I see the good intentions behind the new clause, and I understand the desire to ensure that Ministers’ decisions on geographical indicators are made in the best interests of all stakeholders across the nations. However, that is not quite what the new clause would do. It would give Scottish Ministers a veto over Government decisions, even when there was no Scottish interest in those decisions. GIs are a form of intellectual property law and are therefore a reserved matter, so it would not be appropriate to go down the path proposed in the new clause.

Nevertheless, even though GIs are reserved, the Government recognise that the devolved Administrations have always played an important role in these schemes—Scottish salmon, for example, is an important export—and I am keen for that to continue. I assure the hon. Member for Edinburgh North and Leith that my officials have worked closely with colleagues from the devolved Administrations to agree a working-level arrangement to underpin very close co-operation in the new domestic schemes. That was agreed and signed by senior officials in the devolved Administrations, including the Scottish Government, on 4 October last year. The arrangement ensures that the devolved Administrations will be included in the assessment of GI applications and will have a say in the development of scheme rules. I believe that this arrangement does what the hon. Lady seeks with her new clause.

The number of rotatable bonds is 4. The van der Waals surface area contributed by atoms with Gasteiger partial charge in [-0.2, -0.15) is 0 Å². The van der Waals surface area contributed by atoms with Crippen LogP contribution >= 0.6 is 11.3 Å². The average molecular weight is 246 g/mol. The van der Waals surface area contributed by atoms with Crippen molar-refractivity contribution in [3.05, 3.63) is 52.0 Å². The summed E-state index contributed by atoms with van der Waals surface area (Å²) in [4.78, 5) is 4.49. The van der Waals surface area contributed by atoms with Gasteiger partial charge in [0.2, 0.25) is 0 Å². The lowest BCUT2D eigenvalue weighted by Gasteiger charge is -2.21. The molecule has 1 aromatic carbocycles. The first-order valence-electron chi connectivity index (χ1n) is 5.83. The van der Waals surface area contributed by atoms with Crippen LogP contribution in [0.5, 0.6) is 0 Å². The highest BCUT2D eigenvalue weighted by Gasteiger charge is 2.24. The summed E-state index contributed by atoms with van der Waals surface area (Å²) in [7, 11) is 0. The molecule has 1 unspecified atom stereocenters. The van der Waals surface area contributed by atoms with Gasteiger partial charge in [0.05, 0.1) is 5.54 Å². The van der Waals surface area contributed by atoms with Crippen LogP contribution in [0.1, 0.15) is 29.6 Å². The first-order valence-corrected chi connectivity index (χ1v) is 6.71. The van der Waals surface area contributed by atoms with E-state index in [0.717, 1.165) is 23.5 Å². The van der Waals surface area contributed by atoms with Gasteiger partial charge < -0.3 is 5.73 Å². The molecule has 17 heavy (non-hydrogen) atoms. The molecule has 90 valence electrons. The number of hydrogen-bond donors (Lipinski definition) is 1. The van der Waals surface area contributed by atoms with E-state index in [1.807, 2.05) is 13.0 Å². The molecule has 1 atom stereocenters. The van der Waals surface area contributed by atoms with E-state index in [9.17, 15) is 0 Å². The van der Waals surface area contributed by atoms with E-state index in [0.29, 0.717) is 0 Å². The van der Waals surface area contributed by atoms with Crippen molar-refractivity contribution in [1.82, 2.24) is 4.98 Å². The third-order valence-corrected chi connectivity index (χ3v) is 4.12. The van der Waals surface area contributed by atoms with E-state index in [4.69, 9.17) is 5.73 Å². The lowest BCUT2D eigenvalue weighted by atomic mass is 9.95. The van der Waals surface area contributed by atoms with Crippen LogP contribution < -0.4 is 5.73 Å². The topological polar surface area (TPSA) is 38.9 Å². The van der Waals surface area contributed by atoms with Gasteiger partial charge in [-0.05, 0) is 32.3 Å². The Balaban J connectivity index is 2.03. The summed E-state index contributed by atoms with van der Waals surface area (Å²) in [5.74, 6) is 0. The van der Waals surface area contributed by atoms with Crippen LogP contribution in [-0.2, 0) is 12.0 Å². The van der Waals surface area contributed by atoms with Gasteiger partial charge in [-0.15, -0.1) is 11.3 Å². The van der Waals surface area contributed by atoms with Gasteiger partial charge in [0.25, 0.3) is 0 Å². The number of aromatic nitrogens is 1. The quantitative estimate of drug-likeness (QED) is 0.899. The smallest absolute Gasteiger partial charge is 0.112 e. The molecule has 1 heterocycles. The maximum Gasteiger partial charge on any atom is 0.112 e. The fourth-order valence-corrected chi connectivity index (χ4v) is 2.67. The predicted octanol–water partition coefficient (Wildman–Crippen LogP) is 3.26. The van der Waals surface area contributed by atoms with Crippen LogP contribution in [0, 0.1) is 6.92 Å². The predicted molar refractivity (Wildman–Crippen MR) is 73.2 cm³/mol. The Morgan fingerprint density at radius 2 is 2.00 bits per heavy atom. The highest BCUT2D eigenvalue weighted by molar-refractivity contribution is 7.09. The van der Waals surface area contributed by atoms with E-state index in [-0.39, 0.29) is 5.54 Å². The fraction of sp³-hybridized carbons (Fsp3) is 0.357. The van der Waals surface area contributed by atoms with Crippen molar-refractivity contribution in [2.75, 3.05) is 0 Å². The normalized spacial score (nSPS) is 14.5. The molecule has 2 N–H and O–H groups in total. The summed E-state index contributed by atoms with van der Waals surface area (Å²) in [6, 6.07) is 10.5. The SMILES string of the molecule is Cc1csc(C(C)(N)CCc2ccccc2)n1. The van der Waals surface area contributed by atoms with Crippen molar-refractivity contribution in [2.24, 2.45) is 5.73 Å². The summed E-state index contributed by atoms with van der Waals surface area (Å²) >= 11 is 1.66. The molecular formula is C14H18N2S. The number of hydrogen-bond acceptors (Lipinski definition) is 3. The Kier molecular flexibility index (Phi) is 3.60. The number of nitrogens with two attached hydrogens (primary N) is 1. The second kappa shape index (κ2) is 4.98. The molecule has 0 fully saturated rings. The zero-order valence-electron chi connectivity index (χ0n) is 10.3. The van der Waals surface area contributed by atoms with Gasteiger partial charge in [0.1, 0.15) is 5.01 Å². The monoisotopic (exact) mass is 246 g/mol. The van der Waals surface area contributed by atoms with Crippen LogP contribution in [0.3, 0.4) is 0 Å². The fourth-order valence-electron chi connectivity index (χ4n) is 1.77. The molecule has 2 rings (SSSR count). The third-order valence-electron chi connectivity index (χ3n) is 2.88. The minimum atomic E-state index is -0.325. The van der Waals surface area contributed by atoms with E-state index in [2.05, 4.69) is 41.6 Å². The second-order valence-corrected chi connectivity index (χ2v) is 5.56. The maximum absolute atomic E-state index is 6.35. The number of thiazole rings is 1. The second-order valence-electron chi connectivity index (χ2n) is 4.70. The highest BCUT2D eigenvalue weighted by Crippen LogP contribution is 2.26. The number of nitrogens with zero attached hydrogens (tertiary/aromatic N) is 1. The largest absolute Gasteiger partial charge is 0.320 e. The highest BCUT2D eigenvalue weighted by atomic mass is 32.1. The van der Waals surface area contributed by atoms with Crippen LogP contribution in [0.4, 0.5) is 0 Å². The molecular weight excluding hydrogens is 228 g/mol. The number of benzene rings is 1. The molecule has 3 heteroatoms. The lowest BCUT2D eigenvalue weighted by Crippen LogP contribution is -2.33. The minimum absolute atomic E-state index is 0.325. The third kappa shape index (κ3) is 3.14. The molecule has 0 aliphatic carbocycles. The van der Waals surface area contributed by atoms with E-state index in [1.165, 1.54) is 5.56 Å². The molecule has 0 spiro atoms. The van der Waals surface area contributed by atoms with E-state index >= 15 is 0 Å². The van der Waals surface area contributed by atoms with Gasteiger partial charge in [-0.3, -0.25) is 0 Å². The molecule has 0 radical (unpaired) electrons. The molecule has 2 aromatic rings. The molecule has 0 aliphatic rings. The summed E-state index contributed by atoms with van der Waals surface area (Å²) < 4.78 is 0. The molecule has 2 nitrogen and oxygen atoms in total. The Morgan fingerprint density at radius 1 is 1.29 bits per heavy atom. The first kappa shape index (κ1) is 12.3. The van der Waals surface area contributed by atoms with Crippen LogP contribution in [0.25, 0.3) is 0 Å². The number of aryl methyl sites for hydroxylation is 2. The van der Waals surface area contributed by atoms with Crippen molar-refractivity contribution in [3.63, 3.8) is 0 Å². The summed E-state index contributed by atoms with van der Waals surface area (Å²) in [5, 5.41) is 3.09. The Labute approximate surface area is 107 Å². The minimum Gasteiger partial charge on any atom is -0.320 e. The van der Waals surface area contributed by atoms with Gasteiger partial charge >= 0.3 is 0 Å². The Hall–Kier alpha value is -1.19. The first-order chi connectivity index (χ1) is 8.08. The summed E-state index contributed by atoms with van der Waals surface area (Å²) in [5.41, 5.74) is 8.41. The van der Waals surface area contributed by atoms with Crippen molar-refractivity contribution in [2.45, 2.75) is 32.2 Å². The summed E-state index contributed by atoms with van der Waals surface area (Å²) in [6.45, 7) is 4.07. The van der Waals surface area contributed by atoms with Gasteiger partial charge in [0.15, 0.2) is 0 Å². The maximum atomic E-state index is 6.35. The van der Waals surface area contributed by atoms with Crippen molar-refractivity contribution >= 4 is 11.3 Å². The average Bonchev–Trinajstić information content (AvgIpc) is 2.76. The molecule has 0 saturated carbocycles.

Thangam Debbonaire Portrait Thangam Debbonaire (Bristol West) (Lab)
- Hansard - - - Excerpts

5 Mar 2020, 2:21 p.m.

I rise to say on behalf of the shadow European affairs team—in the spirit of transitioning from one state of affairs to another—that Labour Front-Benchers have a lot of sympathy with what the hon. Member for Edinburgh North and Leith and the SNP are trying to do. Of course, we want to protect GIs and people’s ability to trade using them, which is a strength. We particularly want to make sure that, given that—I have to reiterate this—the prediction that moving to World Trade Organisation trading rules will be the worst-case scenario, we do everything we can to protect our specialist food producers. However, the Labour party cannot support the new clause as worded because of subsection (2), which would give Scottish Ministers a veto. I will not go over old ground, but it is consistent with Labour policy that we could not support it because of that part, but we support the spirit of what the hon. Lady is trying to achieve.

I urge the Minister to work with all parties and producers across the whole United Kingdom so that we can protect our GI products. They are dear to us and to our sense of who we are, and as we leave the European Union, they may matter even more. There are Members across the Committee who feel very strongly about GIs in their own constituencies.